What We Believe

We believe the life of a Christian is summarized in a very simple way...Love God and Love Your Neighbor!  As God draws us in to a relationship with Him, we are led through life better able to love the people in our lives.

Everything we believe at Trinity Lutheran is founded on God's narrative as He reveals it to us through the bible.  This narrative continues today as God desires to gather all people in to His family, through the life, death, and resurrection of Jesus Christ.  

Lutheran Roots

Trinity Lutheran accepts and teaches the Bible-based teaching of Martin Luther that inspired the reformation of the Christian Church in the 16th century. The teachings of Luther and the reformers can be summarized in three short phrases: Grace alone, Scripture alone, Faith alone.

Grace Alone

God loves the people of the world, even though they are sinful, rebel against Him and do not deserve His love. He sent Jesus, His Son, to love the unlovable and save the ungodly.

Scripture Alone

The Bible is God’s inerrant and infallible Word, in which He reveals His Law and His Gospel of salvation in Jesus Christ. It is the sole rule and norm for Christian doctrine.

Faith Alone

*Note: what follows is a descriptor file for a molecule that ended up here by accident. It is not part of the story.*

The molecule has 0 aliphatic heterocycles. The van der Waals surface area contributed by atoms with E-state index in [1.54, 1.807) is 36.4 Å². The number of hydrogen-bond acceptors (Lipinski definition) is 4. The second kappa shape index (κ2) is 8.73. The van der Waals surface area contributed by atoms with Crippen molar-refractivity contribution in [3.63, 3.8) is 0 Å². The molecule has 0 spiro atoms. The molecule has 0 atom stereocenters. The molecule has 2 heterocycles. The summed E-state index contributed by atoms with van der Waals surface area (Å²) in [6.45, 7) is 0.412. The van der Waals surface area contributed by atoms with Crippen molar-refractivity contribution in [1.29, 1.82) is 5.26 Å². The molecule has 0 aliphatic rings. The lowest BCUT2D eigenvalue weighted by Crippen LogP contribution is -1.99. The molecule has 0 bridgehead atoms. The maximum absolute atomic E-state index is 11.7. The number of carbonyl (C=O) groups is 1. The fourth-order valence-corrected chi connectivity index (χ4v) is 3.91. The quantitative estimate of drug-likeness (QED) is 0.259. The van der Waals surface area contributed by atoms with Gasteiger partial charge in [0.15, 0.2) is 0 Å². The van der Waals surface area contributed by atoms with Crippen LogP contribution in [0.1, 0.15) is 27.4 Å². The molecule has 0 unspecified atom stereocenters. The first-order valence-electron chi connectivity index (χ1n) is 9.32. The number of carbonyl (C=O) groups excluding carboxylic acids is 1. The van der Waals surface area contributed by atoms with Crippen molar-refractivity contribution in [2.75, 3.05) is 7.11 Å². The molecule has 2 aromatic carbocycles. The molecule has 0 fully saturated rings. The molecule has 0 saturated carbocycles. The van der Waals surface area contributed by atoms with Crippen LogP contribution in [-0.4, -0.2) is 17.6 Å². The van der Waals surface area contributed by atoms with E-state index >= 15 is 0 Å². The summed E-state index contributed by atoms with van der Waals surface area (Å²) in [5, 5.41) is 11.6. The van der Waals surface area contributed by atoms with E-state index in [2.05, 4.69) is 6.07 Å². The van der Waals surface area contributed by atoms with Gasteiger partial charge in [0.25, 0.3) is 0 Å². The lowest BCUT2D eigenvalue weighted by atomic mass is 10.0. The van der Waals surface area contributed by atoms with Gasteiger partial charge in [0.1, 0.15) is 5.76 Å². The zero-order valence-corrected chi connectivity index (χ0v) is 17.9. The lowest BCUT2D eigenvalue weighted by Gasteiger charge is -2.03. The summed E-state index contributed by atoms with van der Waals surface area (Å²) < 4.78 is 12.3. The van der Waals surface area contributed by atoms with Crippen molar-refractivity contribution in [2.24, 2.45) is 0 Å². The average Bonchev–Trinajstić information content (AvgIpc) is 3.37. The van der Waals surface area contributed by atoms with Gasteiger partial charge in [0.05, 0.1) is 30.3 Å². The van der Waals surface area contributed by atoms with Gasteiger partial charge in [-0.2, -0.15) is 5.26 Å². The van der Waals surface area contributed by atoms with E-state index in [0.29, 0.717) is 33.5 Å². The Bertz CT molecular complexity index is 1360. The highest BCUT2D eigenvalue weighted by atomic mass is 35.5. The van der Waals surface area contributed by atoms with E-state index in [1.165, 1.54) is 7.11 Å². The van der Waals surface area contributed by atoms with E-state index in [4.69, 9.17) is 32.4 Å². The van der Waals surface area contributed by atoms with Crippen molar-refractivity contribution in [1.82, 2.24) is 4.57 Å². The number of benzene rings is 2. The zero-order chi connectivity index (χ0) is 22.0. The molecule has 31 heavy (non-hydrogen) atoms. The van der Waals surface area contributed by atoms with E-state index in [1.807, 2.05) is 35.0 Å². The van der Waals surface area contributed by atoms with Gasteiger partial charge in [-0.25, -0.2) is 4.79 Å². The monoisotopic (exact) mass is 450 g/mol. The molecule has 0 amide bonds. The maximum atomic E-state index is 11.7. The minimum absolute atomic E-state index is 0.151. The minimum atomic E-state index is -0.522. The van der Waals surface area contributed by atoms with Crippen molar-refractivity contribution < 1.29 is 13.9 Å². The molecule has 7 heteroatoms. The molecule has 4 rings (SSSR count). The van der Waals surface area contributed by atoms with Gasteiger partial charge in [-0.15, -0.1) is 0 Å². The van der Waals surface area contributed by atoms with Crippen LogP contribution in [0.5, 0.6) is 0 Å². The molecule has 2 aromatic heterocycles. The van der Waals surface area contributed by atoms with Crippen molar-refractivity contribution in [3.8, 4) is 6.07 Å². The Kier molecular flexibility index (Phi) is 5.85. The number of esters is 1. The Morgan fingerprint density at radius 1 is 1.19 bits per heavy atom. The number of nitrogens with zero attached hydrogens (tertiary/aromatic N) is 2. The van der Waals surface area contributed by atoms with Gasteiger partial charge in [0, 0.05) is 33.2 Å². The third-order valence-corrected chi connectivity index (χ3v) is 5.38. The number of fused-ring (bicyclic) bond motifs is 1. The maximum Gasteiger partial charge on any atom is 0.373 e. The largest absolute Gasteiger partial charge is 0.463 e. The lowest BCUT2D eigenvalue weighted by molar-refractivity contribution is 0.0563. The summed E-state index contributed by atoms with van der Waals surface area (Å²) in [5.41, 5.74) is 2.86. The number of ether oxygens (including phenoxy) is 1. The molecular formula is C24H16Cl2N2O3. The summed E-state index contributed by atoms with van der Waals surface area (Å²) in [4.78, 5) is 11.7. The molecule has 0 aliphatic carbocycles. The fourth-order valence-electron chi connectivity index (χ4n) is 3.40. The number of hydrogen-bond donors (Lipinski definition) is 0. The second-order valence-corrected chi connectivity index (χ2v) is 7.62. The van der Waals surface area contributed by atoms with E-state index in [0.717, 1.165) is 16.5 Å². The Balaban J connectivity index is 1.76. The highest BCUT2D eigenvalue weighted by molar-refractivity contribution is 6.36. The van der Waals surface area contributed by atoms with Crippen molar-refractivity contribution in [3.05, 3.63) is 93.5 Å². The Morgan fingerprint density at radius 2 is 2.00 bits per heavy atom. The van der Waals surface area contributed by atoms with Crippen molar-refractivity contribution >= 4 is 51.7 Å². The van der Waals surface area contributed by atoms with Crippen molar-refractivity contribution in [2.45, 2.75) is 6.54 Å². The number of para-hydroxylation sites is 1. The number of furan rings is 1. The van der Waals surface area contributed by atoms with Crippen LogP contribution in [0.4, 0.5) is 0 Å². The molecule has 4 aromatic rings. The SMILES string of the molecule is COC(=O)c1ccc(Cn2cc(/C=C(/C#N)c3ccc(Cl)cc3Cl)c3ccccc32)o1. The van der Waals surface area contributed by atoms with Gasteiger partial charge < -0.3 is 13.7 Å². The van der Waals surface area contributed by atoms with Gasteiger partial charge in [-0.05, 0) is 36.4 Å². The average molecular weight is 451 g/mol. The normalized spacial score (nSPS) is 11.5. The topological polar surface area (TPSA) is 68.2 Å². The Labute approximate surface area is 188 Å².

By His suffering and death as the substitute for all people of all time, Jesus purchased and won forgiveness and eternal life for them. Those who hear this Good News and believe it have the eternal life that it offers. God creates faith in Christ and gives people forgiveness through him.

The word "Synod" in the Lutheran Church-Missouri Synod comes from the Greek word that means "walking together". It has rich meaning in our church body, because the congregations voluntarily choose to belong to the Synod. Diverse in their service, these congregations hold to a shared confession of Jesus Christ as taught in Holy Scripture and the Lutheran Confessions.

The Trinity

The Lutheran Church-Missouri Synod teaches and responds to the Triune God: the Father, creator of all that exists; Jesus Christ, the Son, who became human to suffer and die for the sins of all human beings and to rise to life again in the ultimate victory over death and Satan; and the Holy Spirit, who creates faith through God’s Word and Sacraments. The three persons of the Trinity are coequal and coeternal, one God.